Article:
As a Washington, D.C., attorney, Tomar Pierson-Brown spent five years representing the interests of children suffering abuse and neglect.
Now 36, Pierson-Brown credits much of her successful trajectory — from law student to attorney to her current role as assistant professor at the University of Pittsburgh — to her own childhood at The Ellis School.
“Confidence in myself and my ability to take on tasks and experience success even through trial and error is something I learned at Ellis,” says Pierson-Brown, who graduated from the Shadyside school in 1997. “I’m an Ellis girl; who am I not to take on this challenge?”
As The Ellis School celebrates a century of educating girls to become leaders, its Centennial Gala on Oct. 15 will showcase some of the institution’s shining success stories: women making a difference around the world and right here at home in the realms of medicine, finance, media and the performing arts.
Since Sara Frazer Ellis opened the school with three teachers and 41 students in 1916, the Shadyside landmark has evolved with the times.
Robin Newham, current Head of The Ellis School, began her tenure there as an art teacher in 1981. In the past 35 years, she says she’s seen the school’s enrollment evolve — the student body current numbers close to 400 girls — as well as the level of student engagement.
“It’s not just about knowing facts, but it’s about being a good connoisseur of those facts,” Newham says. “Through technology, we’re teaching students how to discriminate well the information that’s coming at them.”
Newham says her proudest accomplishment while at Ellis is the opening of the school’s first regulation-sized athletic field in 2014, which sparked a renewed interest in athletics among the students. Ellis team participation far exceeds the national average, according to the Women’s Sports Foundation, with 70 percent of its middle and upper school students playing team sports.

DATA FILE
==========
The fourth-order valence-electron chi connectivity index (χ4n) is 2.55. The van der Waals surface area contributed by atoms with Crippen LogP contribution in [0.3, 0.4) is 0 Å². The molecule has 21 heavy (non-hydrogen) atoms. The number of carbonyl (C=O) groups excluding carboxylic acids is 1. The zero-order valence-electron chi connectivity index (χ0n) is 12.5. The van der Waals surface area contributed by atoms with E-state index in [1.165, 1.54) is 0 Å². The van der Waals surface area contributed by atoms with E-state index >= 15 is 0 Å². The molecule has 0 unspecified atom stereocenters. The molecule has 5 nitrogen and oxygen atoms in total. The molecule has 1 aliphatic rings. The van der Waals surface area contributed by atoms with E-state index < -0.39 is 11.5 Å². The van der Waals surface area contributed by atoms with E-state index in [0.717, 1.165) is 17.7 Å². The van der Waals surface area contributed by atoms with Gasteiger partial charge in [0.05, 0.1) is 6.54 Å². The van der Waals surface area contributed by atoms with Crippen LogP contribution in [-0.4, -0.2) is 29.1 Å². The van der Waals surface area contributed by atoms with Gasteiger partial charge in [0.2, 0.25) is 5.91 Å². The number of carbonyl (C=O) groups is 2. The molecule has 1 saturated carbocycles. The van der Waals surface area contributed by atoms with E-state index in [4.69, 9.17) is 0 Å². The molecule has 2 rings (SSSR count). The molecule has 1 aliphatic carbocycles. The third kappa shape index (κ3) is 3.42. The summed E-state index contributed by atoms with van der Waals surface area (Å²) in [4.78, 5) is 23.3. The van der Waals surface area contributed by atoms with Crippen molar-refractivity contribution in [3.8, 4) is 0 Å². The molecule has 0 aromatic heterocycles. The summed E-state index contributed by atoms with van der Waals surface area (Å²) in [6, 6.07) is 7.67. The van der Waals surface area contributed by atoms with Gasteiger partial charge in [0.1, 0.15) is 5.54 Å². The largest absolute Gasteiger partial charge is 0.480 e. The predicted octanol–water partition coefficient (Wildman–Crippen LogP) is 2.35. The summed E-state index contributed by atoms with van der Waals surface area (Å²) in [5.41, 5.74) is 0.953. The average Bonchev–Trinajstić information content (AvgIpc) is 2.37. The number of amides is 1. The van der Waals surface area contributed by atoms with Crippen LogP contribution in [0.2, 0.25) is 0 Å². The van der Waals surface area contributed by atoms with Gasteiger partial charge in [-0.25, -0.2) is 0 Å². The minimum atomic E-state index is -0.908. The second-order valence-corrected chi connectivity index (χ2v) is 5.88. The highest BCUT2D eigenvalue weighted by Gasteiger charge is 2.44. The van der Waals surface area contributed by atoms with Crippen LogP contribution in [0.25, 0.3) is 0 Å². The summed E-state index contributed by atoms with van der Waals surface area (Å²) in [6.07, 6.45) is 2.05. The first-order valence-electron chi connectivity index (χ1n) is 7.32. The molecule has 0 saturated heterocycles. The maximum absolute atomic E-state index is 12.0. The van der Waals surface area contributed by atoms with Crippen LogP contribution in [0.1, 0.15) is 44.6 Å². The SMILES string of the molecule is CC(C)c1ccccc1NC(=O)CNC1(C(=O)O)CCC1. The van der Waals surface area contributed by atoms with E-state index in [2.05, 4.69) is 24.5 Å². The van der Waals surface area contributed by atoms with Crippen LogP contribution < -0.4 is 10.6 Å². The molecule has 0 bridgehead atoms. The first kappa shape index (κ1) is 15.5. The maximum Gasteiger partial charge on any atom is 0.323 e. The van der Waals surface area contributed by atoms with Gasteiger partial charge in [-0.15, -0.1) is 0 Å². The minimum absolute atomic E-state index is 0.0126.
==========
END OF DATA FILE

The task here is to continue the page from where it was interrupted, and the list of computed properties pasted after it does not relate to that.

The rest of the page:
In its 100-year history, a dozen women have led Ellis through the 20th century and into the millennium. The school is currently searching for a new head of school, as Newham plans to retire at the end of this school year.
“There’s an opportunity for new leadership to look at some new facilities, to look at how we might create an environment to engage in the kind of 21st-century education,” Newham says, adding that the school administration will announce major news at the Oct. 15 event.
The Centennial Gala will also highlight the range of interests, talents and accomplishments of 13 alumnae ranging in graduation years from 1964 to 2012.
Before the celebration begins, meet some of the well-known graduates of The Ellis School:
Eileen Halpern Lane has dedicated herself to Pittsburgh’s Jewish community and the region’s Jewish heritage as an advocate, volunteer and writer. She’s served on many nonprofit boards, including the founding of the Komen Race for the Cure, as chair of the Family Health Council (now Adagio Health) and as chair of the Ellis Board of Trustees.